- Learn functional language – Since a year, I wanted to learn some functional language and functional programming in general. The obvious choice for .NET developer should be F# but I thought more about Elixir. The problem is that I’ve never done it, so most of the competitive post would be just an introduction to the language. The project would be also very simple and probably boring.
- Learn reactive programming and RxJS – that was my third thought. A few weeks ago I read a great article about reactive programming with RxJS. Instantly I felt in love with that approach and I wanted to try it out. But once again, I felt that the project itself would not be interesting.
- Refresh C knowledge with CrazyFlie 2.0 – I didn’t mention that earlier but during “Get noticed 2016” I won some price – a little drone called CrazyFlie 2.0. It was created by developers for developers. You can program the whole communication with the robot, and its actions by your own! That seemed to me really interesting and completely new (since I’ve got just a little experience with such a programming). The problem is that I wanted to learn something connected with the job I do – web. But I promise that this topic will return this year!
All right, so what is my final decision? As mentioned in the previous paragraph I wanted to learn something more web-related. Meet gifty! A web application which will help solve one of the biggest problem about someone’s birthday – what gift should I buy?! The idea is very simple. Each registered user can define the list of gifts, which would be nice to receive. Before user’s birthday (let’s say two weeks) his friends receive an email with reminding and link to user’s profile. Each friend can now choose which gift he choose to buy and he can mark one or more gifts from the list as “taken” so other folks will not buy them. After receiving perfect presents, a user can mark them as “received”, and the story starts once again. Of course, that’s just a short brief because the entire application will have much more features/user stories such as folding the expensive gift, suggesting gifts based on previous choices, adding occasions to the calendar etc.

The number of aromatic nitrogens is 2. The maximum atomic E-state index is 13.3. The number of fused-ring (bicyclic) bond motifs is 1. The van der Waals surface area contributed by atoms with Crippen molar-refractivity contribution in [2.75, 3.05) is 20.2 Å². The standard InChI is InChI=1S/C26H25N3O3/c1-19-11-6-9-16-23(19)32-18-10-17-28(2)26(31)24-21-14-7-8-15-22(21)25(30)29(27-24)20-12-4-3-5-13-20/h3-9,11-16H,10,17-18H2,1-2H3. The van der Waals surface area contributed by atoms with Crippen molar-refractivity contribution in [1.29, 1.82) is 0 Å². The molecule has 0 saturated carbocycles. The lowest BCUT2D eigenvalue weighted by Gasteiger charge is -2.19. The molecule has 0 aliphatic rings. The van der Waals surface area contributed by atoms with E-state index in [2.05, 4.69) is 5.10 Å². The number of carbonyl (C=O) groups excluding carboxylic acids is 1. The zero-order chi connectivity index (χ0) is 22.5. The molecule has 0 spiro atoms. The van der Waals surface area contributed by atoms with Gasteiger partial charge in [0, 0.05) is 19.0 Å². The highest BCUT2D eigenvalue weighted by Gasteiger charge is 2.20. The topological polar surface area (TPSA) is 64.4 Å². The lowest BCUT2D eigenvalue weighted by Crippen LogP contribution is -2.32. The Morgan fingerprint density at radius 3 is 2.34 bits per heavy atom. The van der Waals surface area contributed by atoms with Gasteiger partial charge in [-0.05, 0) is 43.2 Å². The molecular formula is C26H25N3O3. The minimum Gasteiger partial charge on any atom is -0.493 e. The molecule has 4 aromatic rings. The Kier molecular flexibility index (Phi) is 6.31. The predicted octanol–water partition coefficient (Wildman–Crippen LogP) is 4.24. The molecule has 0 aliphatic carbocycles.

The whole application will be made as couple microservices, which will communicate via message queuing. I’m also going to follow the CQRS pattern and introduce some DDD. I’ll describe more technical details in the next post. For the now, the technology stack looks as follows:
- .NET Core
- Travis CI
I’ve never worked with nancy, mongo, neo4j, docker and travis, so it’s gonna be awesome (but also challenging) three months of competition, but I hope that some MVP will be finished at the end.
That’s it! I’m really excited about the project, but more about this great three months full of new experience, knowledge, and fun! I hope that you like the idea 😉 If so, please left some comment in the section below! If you have any questions, don’t be afraid to do this here on the blog or write a message to me directly using the contact form.
WHISH ME LUCK!